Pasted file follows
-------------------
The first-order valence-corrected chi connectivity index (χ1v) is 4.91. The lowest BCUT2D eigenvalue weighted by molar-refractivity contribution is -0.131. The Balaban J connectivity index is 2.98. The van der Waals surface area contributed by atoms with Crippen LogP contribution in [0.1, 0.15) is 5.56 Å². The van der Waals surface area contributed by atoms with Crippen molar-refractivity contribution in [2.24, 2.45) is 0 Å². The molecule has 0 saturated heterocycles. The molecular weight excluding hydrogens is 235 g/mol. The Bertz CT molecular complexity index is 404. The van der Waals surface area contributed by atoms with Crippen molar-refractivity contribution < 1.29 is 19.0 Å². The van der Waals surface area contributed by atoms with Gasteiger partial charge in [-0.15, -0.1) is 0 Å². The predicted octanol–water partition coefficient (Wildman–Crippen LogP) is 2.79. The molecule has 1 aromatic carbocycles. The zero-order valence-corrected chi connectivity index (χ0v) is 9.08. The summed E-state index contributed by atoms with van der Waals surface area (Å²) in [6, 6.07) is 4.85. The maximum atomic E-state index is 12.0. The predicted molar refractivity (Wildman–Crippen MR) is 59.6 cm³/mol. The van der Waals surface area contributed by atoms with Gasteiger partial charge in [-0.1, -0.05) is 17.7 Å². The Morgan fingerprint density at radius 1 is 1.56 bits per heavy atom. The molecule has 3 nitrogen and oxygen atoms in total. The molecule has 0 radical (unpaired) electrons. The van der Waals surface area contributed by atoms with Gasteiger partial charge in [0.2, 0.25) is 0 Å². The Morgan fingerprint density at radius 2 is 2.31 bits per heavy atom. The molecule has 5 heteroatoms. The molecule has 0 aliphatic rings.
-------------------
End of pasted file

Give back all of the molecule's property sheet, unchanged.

The first-order valence-corrected chi connectivity index (χ1v) is 4.91. The lowest BCUT2D eigenvalue weighted by molar-refractivity contribution is -0.131. The Balaban J connectivity index is 2.98. The van der Waals surface area contributed by atoms with Crippen LogP contribution in [0.1, 0.15) is 5.56 Å². The van der Waals surface area contributed by atoms with Crippen molar-refractivity contribution in [2.24, 2.45) is 0 Å². The molecule has 0 saturated heterocycles. The molecular weight excluding hydrogens is 235 g/mol. The Bertz CT molecular complexity index is 404. The van der Waals surface area contributed by atoms with Crippen molar-refractivity contribution < 1.29 is 19.0 Å². The van der Waals surface area contributed by atoms with Gasteiger partial charge in [-0.15, -0.1) is 0 Å². The predicted octanol–water partition coefficient (Wildman–Crippen LogP) is 2.79. The molecule has 1 aromatic carbocycles. The zero-order valence-corrected chi connectivity index (χ0v) is 9.08. The summed E-state index contributed by atoms with van der Waals surface area (Å²) in [6, 6.07) is 4.85. The maximum atomic E-state index is 12.0. The predicted molar refractivity (Wildman–Crippen MR) is 59.6 cm³/mol. The van der Waals surface area contributed by atoms with Gasteiger partial charge in [-0.1, -0.05) is 17.7 Å². The Morgan fingerprint density at radius 1 is 1.56 bits per heavy atom. The molecule has 3 nitrogen and oxygen atoms in total. The molecule has 0 radical (unpaired) electrons. The van der Waals surface area contributed by atoms with Gasteiger partial charge in [0.2, 0.25) is 0 Å². The Morgan fingerprint density at radius 2 is 2.31 bits per heavy atom. The molecule has 5 heteroatoms. The molecule has 0 aliphatic rings.